The government form in Switzerland is federal democratic republic with multiple political parties. The head of government is not held by sole person, but the power is found in the Swiss Federal Council which consists of seven council members, federal chancellor, and federal administrators. The federal council is located at Federal Palace (Bundeshaus, Palais fédéral) in Bern. The parliament for legislative works, or called Federal Assembly in Switzerland, also resides in the same palace as the Federal Council.
The political structure in Switzerland is also notable for its closest form of direct democracy as the Swiss citizens always vote in all referenda as the challenges for the law legislation to be passed in Switzerland.
Throughout the country, there are 26 cantons which were formerly sovereign states in confederation of Swiss under the Treaty of Westphalia in 1648, which later on united and became modern federal Switzerland under treaty signed in 1848. Nowadays, the cantons are considered to be equivalents with provincial administration division in other countries’ term.
In foreign relationships with European countries, Switzerland does not join the European Union and does not use the Euro as common currency in European mainland. However, Switzerland has implemented the Schengen Agreement of free movement with open borders with neighbouring countries in European Union. So, with a single valid Schengen tourist visa regardless the country of issuer, everybody can enter Switzerland without having to apply the separate tourist visa!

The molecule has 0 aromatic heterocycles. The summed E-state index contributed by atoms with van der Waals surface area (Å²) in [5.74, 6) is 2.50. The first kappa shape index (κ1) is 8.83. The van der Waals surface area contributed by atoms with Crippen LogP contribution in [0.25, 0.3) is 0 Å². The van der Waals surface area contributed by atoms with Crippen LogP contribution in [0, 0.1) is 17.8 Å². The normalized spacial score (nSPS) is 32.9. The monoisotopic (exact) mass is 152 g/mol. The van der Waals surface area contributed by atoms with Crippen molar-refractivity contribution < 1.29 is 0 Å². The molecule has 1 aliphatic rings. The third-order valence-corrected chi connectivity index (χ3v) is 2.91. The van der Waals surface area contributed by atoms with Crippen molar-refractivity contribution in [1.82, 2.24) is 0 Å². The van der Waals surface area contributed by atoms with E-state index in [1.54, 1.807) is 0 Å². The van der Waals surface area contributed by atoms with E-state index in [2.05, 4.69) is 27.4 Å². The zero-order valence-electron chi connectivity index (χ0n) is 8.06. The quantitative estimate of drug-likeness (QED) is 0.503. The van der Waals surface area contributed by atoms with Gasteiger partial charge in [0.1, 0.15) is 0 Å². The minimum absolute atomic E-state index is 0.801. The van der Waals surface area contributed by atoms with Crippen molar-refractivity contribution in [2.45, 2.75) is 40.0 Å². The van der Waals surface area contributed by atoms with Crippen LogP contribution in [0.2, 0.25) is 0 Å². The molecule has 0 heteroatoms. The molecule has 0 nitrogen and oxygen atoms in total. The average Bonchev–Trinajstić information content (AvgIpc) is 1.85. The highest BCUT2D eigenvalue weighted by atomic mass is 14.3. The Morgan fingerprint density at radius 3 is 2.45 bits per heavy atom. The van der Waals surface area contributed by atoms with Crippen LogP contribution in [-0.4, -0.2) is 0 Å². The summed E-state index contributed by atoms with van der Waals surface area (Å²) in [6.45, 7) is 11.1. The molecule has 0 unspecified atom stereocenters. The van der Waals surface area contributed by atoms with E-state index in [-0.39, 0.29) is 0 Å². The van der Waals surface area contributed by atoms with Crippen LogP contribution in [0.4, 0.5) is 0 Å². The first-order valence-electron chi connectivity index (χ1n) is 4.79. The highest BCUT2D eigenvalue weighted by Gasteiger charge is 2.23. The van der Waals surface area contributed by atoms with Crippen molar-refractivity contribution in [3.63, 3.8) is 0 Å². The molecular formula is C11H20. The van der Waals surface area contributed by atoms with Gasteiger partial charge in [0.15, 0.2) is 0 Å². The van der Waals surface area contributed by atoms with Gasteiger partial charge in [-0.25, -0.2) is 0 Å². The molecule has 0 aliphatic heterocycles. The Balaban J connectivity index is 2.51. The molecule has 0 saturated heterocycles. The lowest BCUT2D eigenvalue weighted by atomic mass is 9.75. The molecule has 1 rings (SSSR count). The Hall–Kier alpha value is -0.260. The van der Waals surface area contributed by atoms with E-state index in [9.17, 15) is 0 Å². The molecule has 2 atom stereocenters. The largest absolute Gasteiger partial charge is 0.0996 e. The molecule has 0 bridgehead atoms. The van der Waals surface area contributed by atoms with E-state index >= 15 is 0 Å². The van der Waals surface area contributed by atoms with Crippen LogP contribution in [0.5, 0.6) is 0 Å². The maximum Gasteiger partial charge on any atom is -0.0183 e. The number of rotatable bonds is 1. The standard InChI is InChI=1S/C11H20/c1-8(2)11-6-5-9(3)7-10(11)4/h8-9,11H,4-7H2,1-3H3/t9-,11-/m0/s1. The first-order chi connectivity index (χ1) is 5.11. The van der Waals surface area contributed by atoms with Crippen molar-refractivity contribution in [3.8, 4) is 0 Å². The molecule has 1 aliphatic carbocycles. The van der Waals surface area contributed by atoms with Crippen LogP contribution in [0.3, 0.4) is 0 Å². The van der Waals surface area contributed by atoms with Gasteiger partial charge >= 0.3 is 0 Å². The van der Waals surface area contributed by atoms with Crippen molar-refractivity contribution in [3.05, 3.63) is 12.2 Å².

Switzerland has four national languages spoken in as daily linguistics for the Swiss. They are German, French, Italian and native Romansh. Those different languages are spoken in different regions; as an example, in Zürich and Genève people usually don’t speak the same languages. In the northern and centre region of the country which shares the border with Germany, the society there speaks German. In the western region that borders with France, French is mainly spoken. Meanwhile in the southern region, Italian is spoken due to its close distance with Italy. Romansh is an indigenous language for the natives of Switzerland which is spoken in the Graübunden area where the Rhine starts flowing. In statistical data, German is the majority language in Switzerland with 65% of the country area is declared to use German as official language; followed by French with up to 24% of the Swiss population speaking French.
English is used as the main foreign language in Switzerland. International organisations, such as FIFA which is based in Zürich uses English and French as the main correspondence languages. International universities in all throughout the country use English as the main language.